An institution, like a brain, must be a collection of components which communicate - or converse - with one another. In the process of conversation, essential distinctions about the institution are made: what is it, what is it for, what functions must it perform, and so on. Each of these distinctions is essentially uncertain: conversation is necessary to uphold each distinction. Within the conversations there are details about different interpretations of these distinctions. Not all of these differences can be maintained: some must be attenuated-out. So information is lost in the goal of seeking generalisable patterns of practice and understanding to coordinate the whole.

Having said this, the generalisations produced may well be an inadequate representation. So what must be done is that whatever generalisations are produced are used to generate multiple versions of the world as it is understood by these generalisations. The multiplicity of this generated reality and the multiplicity of "actual" reality mus be compared continuously, and the question asked "in what ways are we wrong?" This generation of multiple descriptions is a niche-making function that can generate new information about the world. It is like a spider spinning a web to create a home, but also to detect what is in the environment.

An institution will connect the generalisations it makes with the new information produced through its multiple expressions of its understanding. In traditional institutions, both functions were performed by humans: an "operations" team that identified what needed to be done and did it; and a "research and development" team which looked at the future and speculated on new developments. Technology has shifted the balance between operations and strategy, where research and development is now seen as "operational" in the sense that it has become "data driven". This collapse of distinction-making is dangerous.

But lets say, in a technology-enhanced institution (such as all of ours are now), a clear division could be established between the operational, synergistic parts of the organisation, and the strategic, future-looking parts. We need two kinds of machines. One, the purpose-driven analytical engine that the modern computer is, in order to maintain operations and synergy. The other, a "maverick machine" as Gordon Pask put it, which uses the information it has at its disposal to produce a rich variety of artefacts from paintings and music to usual correlations of data. The maverick machine's purpose (if it can be said to have one) is to stimulate thought and shake it out of the rigid confines of the analytical engine. It presents people with orders of things which are unfamiliar to them, and challenges them to correct it, or embrace a new perspective. By stimulating thought, the maverick machine generates new information to counteract the information that is lost through the analytical engine. The maverick machine is an information-preserving machine  because it maintains a living record of human order and distinction-making within the institution.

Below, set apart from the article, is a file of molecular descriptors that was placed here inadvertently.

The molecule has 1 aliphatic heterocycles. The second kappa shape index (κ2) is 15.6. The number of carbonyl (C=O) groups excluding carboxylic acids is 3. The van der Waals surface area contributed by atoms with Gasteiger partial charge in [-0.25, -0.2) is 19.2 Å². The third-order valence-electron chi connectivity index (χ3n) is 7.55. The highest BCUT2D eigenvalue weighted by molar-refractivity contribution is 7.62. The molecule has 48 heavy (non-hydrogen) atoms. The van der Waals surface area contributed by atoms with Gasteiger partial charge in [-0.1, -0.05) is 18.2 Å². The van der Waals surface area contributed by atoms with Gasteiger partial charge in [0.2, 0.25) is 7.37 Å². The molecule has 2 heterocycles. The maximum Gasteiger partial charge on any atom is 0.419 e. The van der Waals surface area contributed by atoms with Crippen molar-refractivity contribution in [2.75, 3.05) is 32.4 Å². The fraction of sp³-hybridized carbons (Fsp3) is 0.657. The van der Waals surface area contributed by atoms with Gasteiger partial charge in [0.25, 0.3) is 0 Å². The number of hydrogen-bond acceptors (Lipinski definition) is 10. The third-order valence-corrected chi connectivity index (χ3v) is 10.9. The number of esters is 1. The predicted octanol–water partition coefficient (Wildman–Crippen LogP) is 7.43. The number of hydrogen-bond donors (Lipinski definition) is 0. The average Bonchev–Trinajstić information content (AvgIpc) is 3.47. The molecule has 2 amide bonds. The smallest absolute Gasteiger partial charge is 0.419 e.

It is through the stimulation of thought that changes might be made to the analytical engine and new strategic priorities defined, or new orders identified. In this way, an institution must be a collaboration between humans and machines. To think of institutions as essentially human, with technological "support" is a mistake and will not work.

What is particularly interesting about the maverick machine is that it is a creating entity. Not only does that mean that the viable institution maintains its information. It also means that the viable institution is putting stuff out into the environment in the form of new things. This "generous" behaviour will result in patterns of engagement with the environment which will help it to survive. People will support the institution because not only does its information-preserving processes help itself, but helps other things and people in the environment too.

What does this actually look like? Well, imagine two friends who have similar intellectual interests. They meet every now and then and discuss what they are reading and are interested in. But they don't just discuss it, they video their discussions. They process the video to extract text and images. They use machine learning to mine the text and explore new resources, which software is then able to produce new representations of (a maverick machine). A weekly meeting is generative of a rich range of different kinds of things. Others see these things and think "that's cool - how do I get involved?" Using the same techniques, others are able to do similar things, where the software is able to create synergies between them. Slowly an information-preserving "institution" of two friends becomes something bigger.

This is not Facebook: that is an institution which loses vast amounts of information. It is more akin to a university - an institution for preserving information and creating the conditions for conversation.